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Friday, April 28, 2006
Gross, but down to earth
Does the West have anything like rakugo, which is usually translated, lamely, as "comic storytelling?" Rakugoka -- the storytellers -- dress in kimono, hold a fan, sit on a zabuton cushion and tell shaggy dog stories that, in some cases, are hundreds of years old. Sounds like the very definition of "dying art," doesn't it?
But as Masahiko Makino shows us in his debut feature, "Nezu no Ban (Night Without Sleep)," the best of them, such as the elderly rakugo troupe master played by Hiroyuki Nagato, work a kind of alchemy. Instead of an individual personality, we become aware of a neighborhood populated by vividly realized (if comically brainless) characters, soaked in authentic (if highly stylized) period atmosphere.
But his members of the troupe, from the master on down, are also walking encyclopedias of smutty jokes and songs, rag on each other mercilessly and even indulge in the occasional spliff. In other words, they are less tenders of ancient cultural gardens than show-biz folk who enjoy their pleasures -- and make it their profession to please others, in ways both high and low.
Better known as actor Masahiko Tsugawa, who has appeared in more than 150 films in a five-decade career, Makino has recently taken the last name of his famous grandfather, Shozo Makino, who directed his first film in 1906 and is known today as the father of Japanese cinema. His uncle, Masahiro Makino, was a director as well, who helmed more than 200 films, including classic yakuza actioners with the female lead of "Nezus," Junko Fuji (who now uses the name Sumiko).
In fact, detailing all the movie business connections of the Makino clan would take the rest of this review. Makino's star, Nagato, is his older brother. One of his supporting actresses, Mayuko Tsugawa, is his daughter. And so it goes.
This trio, as well as the rest of the talented, mostly veteran cast know the world of their characters inside out -- and bring it to life with an assurance and rightness the makers of a Hollywood travesty like "Memoirs of a Geisha" could only dream of.
The story, however, verges on the incredible, though it deals with the universally inevitable. It begins with the wake for the aforementioned master, dead after an unspecified illness. The mourners are his deshi (disciples) and relatives, who soon dispense with the formalities and start in with the stories, lewd, rude and otherwise.
The first is of how the master, on his deathbed, whispers one last request to his oldest deshi, Kyoji (Takashi Sasano). He wants to see -- let's just say he mutters a Kansai dialect word for the female nether regions. Kyoji consults with Kyota (Kiichi Nakai), another senior deshi -- and together they decide to ask Kyota's wife, the lovely Shigeko (Yoshino Kimura), to give the old man a final perv. To their immense relief, she agrees ("After all, I'm a storyteller's wife," she shrugs, as though it's part of the job description). Arriving at the hospital, she gamely mounts the master's bed, assumes a sumo wrestler's pose and . . . the rest is farce.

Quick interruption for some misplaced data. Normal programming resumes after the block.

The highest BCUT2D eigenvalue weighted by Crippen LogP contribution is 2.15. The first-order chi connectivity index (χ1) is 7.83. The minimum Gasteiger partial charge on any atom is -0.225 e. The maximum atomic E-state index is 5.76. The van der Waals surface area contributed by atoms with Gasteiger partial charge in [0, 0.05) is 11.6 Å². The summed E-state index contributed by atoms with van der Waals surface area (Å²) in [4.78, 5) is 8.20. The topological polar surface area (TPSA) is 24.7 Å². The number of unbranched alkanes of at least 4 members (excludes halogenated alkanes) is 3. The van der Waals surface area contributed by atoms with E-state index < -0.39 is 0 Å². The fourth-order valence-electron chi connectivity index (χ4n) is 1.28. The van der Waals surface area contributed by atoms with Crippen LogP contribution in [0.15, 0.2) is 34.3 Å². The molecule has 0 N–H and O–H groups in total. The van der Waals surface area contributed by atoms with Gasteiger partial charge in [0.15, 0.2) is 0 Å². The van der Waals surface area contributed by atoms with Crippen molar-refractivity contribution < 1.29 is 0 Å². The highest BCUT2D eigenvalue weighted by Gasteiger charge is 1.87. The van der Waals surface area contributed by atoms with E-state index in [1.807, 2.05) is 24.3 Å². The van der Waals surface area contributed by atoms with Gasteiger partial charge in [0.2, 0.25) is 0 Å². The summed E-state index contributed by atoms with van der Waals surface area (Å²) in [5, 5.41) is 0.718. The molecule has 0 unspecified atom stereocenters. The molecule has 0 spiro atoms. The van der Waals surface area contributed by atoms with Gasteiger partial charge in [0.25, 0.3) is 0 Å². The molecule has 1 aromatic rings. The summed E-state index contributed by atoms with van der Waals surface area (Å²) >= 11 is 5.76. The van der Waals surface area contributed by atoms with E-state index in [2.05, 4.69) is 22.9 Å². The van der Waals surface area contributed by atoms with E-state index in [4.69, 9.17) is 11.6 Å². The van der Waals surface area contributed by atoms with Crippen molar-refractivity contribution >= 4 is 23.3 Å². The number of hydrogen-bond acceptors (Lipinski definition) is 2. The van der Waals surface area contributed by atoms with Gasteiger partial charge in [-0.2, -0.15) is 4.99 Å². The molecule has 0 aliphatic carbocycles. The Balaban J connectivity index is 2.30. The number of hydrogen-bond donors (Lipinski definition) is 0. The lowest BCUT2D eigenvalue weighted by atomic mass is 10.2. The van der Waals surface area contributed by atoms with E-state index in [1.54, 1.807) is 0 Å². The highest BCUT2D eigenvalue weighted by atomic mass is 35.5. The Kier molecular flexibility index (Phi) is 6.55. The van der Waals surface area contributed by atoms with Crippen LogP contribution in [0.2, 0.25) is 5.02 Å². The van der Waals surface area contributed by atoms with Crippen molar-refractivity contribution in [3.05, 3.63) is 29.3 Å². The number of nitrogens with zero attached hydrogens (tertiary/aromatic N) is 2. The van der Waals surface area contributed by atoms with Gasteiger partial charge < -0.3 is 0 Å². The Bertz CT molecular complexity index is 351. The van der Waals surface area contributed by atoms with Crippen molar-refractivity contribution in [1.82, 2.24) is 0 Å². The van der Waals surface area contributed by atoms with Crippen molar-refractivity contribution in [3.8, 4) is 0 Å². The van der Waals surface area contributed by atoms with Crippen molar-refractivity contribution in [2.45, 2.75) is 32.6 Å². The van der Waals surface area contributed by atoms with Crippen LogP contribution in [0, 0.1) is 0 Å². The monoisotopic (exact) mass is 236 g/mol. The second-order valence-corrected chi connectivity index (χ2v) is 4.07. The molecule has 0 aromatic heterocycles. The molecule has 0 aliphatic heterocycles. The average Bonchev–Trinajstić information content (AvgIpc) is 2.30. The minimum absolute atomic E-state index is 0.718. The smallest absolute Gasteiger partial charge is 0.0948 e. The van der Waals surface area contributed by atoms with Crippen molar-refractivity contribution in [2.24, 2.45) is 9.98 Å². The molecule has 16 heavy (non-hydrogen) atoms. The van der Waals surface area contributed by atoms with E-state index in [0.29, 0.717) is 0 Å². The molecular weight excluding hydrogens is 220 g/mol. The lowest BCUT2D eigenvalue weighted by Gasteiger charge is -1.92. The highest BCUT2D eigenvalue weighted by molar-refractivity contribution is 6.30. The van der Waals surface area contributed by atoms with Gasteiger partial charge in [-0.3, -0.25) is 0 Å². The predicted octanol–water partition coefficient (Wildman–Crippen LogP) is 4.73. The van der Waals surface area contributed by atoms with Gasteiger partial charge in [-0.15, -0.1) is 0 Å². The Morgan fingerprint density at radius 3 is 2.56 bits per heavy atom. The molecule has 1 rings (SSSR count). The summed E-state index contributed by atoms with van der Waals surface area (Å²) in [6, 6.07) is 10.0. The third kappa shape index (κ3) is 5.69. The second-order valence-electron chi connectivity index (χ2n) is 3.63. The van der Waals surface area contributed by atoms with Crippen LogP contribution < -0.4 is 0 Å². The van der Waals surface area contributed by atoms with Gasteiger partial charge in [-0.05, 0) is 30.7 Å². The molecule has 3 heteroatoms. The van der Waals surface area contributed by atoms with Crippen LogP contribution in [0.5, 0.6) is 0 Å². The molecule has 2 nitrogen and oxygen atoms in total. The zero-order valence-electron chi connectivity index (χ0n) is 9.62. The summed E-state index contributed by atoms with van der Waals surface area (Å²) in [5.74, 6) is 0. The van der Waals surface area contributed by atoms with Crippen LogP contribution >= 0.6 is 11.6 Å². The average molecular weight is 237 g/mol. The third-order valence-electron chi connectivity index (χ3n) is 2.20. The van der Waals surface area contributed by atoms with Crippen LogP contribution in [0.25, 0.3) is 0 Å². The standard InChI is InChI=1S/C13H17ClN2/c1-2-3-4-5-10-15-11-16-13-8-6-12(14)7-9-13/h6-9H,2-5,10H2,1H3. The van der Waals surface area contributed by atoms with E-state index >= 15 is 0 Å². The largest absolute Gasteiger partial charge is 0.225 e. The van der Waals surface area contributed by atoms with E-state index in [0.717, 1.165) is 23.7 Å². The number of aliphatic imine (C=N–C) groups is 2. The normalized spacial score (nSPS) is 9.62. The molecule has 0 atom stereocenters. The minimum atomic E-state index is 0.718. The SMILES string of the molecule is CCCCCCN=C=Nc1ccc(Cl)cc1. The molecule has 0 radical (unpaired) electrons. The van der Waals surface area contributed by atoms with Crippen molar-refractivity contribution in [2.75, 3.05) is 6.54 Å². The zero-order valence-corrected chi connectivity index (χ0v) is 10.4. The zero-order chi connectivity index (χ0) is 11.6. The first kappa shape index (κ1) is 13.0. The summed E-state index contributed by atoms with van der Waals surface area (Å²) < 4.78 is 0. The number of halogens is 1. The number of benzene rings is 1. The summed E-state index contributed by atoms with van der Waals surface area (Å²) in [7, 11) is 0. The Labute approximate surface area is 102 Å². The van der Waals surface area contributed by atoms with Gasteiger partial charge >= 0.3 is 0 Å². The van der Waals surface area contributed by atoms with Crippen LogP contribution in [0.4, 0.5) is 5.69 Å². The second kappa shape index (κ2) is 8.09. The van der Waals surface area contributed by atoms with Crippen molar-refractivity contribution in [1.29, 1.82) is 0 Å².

Gross, you say? This, I should warn you, is only the beginning. Kyota relates a story about his first sexual encounter, which occurs on his father's fishing boat and involves something beyond gross. Then, when the deshi are thoroughly in their cups, they gather around their beloved master, laid out on the tatami, gently lift him up -- and dance with him. And not a waltz either, but a line dance, a la the Rockettes, with two deshi moving the corpse's feet in time with the music.
Makino, you might think, is having an insider's laugh at the expense of easily shocked squares. But as other members of the circle croak in quick succession -- first Kyoji, then the master's still-gorgeous wife Shizuko (Fuji), a former geisha, we realize he has more on his mind than gross-out humor. The good times end for all of us, he seems to say -- and then what?
For the deshi and those around them, the short answer is story, song and dance, which are not just defenses against the encircling darkness, but the very stuff of remembrance, life and art. For them, the low is as much a part of the whole megillah as the high -- and the dead as much as the living. As wake succeeds wake, everything mixes and merges, with the dear departed kicking up a leg or popping back from Beyond to tell a risque anecdote.
An actor who goes all out -- or overboard -- in his own roles (see his films with Juzo Itami for some better comic examples of his style), Makino lays it on thick in "Nezu" as well. But he also gives his cast, led by the versatile Nakai and irrepressible Nagato, plenty of room to stretch -- and strut their stuff. A shamisen and song duel between Nakai and comic Masaki Sakai, playing Shizuko's unsuccessful suitor in her salad days, is a brilliant display of both musical and verbal virtuosity, as the two men exchange smutty lyrics like two battling rappers, minus the hostility.
That this friendly contest unfolds next to Shizuko's lifeless (if smiling) form somehow seems right. In her old line of work, we see, she was not beyond a bit of double entendre herself, delivered with consummate grace. A good reason to stay up till dawn.